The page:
ETF Sector Plus Strategy Insights: Momentum (Part 2)

James Kimball | March 23, 2015

Both the Basic and Stops & Targets models put in very strong gains this week, now ending positive on the year. The Basic is now matching the benchmark and the Stops & Targets continued to pull ahead by a nice margin.  The SPY also left the doldrums with a strong response to the FED meeting on Wednesday and follow-thru on Friday.

There were no position changes this week. All three holdings are doing well, and while our IBB position is looking great, it did slink down out of the top three TSI ranking as of Friday, but should safely remain as a position for the immediate future


This Week’s Strategy Lesson: Momentum (Part 2)

Last week we began this series on momentum looking at some of the trades the ETF models put us in last year. Many of them were at all-time or multi-year highs. But even the trades that weren’t on new highs had one thing in common, we bought them on strength.

There is a fair amount of research out there about the efficacy of momentum-based investing and trading. James O’Shaughnessy’s best-selling book, “What works on Wall Street” is one of the best places to start researching this topic (O’Shaughnessy currently manages 6.5 billion at the asset management firm he founded).

In his book, he takes a wide-view approach, looking at “big data” from thousands of stocks between 1927 and 2009 (latest edition of the book) and from multiple perspectives including fundamental and value investing to pure momentum.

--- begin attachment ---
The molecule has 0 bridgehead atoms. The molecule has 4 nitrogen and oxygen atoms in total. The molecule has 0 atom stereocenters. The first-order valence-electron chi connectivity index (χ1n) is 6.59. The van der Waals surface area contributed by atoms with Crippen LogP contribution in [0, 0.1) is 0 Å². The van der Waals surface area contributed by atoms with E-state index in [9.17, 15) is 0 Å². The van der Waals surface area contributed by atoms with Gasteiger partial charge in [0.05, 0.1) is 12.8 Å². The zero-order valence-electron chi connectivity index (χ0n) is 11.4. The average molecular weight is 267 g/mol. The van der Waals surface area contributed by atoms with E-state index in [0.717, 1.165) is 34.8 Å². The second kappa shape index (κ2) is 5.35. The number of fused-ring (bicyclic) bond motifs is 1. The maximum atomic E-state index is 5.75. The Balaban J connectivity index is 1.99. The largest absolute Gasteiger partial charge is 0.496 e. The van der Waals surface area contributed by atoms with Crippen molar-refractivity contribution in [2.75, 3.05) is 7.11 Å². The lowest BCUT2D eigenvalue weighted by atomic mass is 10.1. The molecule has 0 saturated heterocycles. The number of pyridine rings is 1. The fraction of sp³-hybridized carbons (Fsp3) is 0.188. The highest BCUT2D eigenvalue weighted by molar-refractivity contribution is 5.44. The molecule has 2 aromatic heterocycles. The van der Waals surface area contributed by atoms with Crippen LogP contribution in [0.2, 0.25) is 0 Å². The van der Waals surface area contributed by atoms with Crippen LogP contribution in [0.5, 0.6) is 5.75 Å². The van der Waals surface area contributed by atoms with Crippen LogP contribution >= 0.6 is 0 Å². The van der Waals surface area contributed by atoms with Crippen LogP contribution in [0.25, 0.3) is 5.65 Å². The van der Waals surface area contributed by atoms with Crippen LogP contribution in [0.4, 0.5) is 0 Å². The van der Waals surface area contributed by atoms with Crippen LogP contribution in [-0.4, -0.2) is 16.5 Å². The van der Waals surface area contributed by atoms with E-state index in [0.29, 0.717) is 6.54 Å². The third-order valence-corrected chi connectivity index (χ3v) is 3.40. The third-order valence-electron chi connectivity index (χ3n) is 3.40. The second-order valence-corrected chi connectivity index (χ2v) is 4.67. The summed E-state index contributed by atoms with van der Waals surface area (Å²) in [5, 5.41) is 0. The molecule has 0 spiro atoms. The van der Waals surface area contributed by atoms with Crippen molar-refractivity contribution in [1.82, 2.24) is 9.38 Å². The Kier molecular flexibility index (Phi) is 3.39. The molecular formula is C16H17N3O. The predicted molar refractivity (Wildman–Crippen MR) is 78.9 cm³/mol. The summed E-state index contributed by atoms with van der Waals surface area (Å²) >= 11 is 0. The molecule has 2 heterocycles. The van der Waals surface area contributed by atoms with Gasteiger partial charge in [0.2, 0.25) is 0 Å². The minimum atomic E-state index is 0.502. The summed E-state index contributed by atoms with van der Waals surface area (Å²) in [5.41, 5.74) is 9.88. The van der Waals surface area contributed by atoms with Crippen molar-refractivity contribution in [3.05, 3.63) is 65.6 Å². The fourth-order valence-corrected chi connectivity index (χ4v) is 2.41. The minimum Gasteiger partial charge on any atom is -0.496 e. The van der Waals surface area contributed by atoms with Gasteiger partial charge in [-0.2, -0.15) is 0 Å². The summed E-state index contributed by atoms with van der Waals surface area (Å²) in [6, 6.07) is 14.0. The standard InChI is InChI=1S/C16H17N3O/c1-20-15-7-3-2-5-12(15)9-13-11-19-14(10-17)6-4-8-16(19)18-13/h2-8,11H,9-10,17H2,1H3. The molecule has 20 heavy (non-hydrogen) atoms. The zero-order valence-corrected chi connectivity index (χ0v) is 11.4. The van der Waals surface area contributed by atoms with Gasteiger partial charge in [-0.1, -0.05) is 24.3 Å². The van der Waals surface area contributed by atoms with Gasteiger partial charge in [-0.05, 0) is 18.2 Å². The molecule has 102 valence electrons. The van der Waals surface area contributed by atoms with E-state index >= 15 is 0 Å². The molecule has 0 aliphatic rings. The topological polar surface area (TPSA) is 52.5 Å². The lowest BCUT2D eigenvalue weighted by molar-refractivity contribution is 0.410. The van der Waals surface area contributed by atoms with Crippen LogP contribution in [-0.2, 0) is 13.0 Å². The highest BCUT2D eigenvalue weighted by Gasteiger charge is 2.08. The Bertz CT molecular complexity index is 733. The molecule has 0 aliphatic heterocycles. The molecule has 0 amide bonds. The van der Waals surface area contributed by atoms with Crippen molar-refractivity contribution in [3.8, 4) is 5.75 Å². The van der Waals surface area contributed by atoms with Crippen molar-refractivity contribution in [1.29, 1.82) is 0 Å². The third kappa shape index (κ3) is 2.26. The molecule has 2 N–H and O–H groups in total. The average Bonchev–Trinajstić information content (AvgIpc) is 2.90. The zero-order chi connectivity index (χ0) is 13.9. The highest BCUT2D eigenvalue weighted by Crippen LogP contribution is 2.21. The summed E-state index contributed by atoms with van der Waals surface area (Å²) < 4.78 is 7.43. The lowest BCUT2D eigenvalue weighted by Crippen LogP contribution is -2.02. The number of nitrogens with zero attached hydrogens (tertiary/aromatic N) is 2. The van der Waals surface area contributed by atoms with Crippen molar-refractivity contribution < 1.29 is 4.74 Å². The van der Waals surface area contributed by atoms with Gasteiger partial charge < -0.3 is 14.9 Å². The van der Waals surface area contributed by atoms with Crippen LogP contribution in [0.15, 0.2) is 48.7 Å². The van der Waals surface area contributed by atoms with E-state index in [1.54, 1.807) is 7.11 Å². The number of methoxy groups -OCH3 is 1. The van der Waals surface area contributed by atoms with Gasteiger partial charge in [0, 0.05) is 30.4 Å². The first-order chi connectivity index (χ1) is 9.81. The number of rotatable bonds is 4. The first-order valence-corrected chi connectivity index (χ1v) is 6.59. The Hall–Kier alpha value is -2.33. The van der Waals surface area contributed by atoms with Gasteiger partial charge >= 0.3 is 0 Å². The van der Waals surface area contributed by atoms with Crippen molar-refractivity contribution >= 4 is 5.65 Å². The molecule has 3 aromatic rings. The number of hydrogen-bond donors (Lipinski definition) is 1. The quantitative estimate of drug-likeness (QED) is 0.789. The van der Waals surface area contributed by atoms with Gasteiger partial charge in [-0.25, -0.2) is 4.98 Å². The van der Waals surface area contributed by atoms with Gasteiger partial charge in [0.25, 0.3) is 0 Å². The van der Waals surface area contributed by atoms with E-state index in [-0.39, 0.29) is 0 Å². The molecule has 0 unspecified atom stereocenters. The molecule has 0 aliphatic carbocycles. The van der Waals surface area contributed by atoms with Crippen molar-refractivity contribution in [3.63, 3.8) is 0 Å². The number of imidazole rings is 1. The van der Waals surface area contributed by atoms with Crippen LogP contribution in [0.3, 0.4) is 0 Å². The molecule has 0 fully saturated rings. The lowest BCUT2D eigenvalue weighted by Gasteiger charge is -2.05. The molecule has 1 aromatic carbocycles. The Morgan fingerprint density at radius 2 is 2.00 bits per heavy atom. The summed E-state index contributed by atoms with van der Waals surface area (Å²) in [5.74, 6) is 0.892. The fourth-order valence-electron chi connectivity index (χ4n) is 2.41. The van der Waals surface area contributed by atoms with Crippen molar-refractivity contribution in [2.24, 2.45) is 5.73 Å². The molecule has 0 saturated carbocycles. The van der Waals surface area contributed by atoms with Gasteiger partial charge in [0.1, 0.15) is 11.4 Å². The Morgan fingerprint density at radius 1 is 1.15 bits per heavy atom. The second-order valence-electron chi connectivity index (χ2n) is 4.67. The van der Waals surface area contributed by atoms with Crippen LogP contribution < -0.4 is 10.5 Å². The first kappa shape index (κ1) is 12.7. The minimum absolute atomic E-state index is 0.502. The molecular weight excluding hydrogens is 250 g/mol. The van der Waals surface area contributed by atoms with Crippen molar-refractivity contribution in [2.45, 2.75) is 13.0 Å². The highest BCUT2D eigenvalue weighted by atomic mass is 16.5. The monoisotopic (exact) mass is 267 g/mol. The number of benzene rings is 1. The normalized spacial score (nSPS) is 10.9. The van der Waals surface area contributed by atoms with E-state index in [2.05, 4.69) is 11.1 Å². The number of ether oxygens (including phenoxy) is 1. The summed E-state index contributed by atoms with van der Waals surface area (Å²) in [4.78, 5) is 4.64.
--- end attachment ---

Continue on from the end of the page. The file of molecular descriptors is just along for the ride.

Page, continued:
Each method has it merits and works better or worse in different market conditions. However, without question, he found that buying stocks that have had the best price appreciation over certain periods proved to be the top performing strategy.

For instance, he looked at ranking stocks with a simple six month return and found that buying the top decile (top 10% of rankings) of stocks based on six month return, over the entire sample period of 82 years resulted in an average annual return of 17.6% versus 13.1% for all stocks—a nearly 35% higher annualized return.

Furthermore, the top decile beat the all stocks group in 87% of all five-year rolling periods and 98% of all ten-year rolling periods (though it was not without some nasty drawdowns and had several multi-year periods where it underperformed).

The chart above shows the excess annualized returns of a portfolio of the top decile stocks rated by six month momentum versus the all stocks group from January 1927 to December 2009, taken from “What Works on Wall Street,” 4th edition, 2012 Page 411.

This is a strong result and the edge from this strategy is persistent and survives decade after decade of stock data. However, in this form, we still do not have a completely viable or trade-able strategy.

O’Shaughnessy is looking at big data. To get precisely these results would require you to buy perhaps hundreds of stocks and hold them for an indeterminate amount of time—a strategy that isn’t viable for individual investors and traders. You would also have to potentially subject yourself to some intolerable equity swings. The largest drawdown in his simple strategy was over 78%.

We have now seen both some of our own ETF trades that demonstrate the power of buying strength as well as some broad statistical data to back this up. But what fundamental or real world phenomenon causes stocks to behave this way? In next week’s continuing article in this series we will delve headfirst into trying to answer this question.

The Current Condition of the Model

Our three positions are CURE, IBB, and SOXL. The Stops & Targets model is in full-sized positions of SOXL and IBB.

Stay tuned to the daily emails for any position changes and updates.

Here is a summary of the weekly performance of all the ETFs that the strategy monitors: 


Best wishes for your trading, 

James Kimball